- qualified Opportunity Zone business property
Based on the foregoing, an Opportunity Fund could acquire an equity interest in a business corporation (but not a nonprofit corporation), a partnership or a limited liability company taxed as a partnership (but not a limited liability company that is disregarded for tax purposes), or could acquire and hold directly the assets of a "qualified opportunity zone business." Unlike the NMTC, it does not appear that an Opportunity Fund could make a loan to a "qualified opportunity zone business."3
A special rule provides for the treatment of "mixed funds," where only a portion of the fund consists of investments made under the Opportunity Zone incentive.
What Is Qualified Opportunity Zone Stock?
Qualified Opportunity Zone stock is stock in a domestic corporation acquired after Dec. 31, 2017, at its original issue by the corporation solely in exchange for cash. In addition, the corporation invested in must be, or be organized to be, a "qualified opportunity zone business" at the time of issuance of the stock, and it must continue to qualify as a "qualified opportunity zone business" for "substantially all" of the holding period of the stock.4 It is not clear what "substantially all" of the holding period of stock means. Presumably, this will be addressed in forthcoming guidance.5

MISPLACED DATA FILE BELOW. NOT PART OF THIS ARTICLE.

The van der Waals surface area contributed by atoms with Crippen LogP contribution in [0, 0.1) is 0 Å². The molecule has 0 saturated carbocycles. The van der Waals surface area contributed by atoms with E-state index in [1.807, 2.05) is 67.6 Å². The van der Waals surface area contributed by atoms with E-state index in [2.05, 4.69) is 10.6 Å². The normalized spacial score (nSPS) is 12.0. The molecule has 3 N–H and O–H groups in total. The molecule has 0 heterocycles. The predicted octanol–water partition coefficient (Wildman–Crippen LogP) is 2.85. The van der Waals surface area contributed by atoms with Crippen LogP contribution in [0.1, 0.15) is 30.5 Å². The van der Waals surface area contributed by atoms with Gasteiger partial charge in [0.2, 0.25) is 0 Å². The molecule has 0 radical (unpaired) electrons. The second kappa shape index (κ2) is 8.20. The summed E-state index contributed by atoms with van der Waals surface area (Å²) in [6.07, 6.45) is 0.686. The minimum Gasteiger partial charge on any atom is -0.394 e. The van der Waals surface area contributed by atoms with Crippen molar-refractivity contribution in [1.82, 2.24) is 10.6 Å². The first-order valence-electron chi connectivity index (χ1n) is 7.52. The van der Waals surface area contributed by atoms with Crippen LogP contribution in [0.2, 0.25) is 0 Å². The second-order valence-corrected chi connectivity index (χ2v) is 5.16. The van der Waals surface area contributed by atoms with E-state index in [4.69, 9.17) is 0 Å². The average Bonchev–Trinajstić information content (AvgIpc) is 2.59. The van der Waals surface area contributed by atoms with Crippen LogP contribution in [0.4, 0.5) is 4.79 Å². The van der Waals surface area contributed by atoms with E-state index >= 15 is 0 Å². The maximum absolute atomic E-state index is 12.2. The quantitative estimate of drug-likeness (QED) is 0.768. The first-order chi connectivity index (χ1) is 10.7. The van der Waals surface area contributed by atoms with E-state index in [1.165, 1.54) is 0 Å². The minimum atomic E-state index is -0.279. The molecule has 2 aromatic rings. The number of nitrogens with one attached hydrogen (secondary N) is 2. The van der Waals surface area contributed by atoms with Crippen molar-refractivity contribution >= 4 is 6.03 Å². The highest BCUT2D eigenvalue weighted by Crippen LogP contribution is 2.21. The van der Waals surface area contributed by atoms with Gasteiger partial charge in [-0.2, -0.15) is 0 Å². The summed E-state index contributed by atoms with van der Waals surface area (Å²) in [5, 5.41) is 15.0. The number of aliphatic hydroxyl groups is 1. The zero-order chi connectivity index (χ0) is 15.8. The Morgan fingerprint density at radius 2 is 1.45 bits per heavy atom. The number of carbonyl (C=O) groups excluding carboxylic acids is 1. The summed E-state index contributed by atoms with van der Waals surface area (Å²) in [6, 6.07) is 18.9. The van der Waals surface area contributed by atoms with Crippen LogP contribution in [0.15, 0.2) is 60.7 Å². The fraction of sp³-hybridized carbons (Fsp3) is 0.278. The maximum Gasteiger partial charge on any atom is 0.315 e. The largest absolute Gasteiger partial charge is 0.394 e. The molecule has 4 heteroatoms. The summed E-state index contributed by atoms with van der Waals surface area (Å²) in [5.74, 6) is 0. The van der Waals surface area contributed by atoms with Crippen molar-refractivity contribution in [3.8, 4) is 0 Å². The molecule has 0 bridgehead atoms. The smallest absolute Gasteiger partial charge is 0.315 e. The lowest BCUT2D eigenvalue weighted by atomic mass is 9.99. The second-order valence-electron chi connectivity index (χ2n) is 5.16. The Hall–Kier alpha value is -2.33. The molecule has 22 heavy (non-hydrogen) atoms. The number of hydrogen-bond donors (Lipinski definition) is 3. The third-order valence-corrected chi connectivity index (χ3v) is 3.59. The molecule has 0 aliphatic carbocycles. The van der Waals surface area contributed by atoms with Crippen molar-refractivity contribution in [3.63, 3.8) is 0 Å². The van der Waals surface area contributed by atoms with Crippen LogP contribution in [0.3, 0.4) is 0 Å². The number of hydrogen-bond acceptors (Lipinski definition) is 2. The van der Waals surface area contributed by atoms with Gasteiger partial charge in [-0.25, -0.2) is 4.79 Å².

What Is a Qualified Opportunity Zone Partnership Interest?
A qualified Opportunity Zone partnership interest is any capital or profits interest in a domestic partnership that is acquired by the Opportunity Fund after Dec. 31, 2017, from the partnership solely in exchange for cash. In addition, the partnership invested in must be, or be organized to be, a "qualified opportunity zone business" and must remain so for "substantially all" of the Opportunity Fund's holding period in the interest.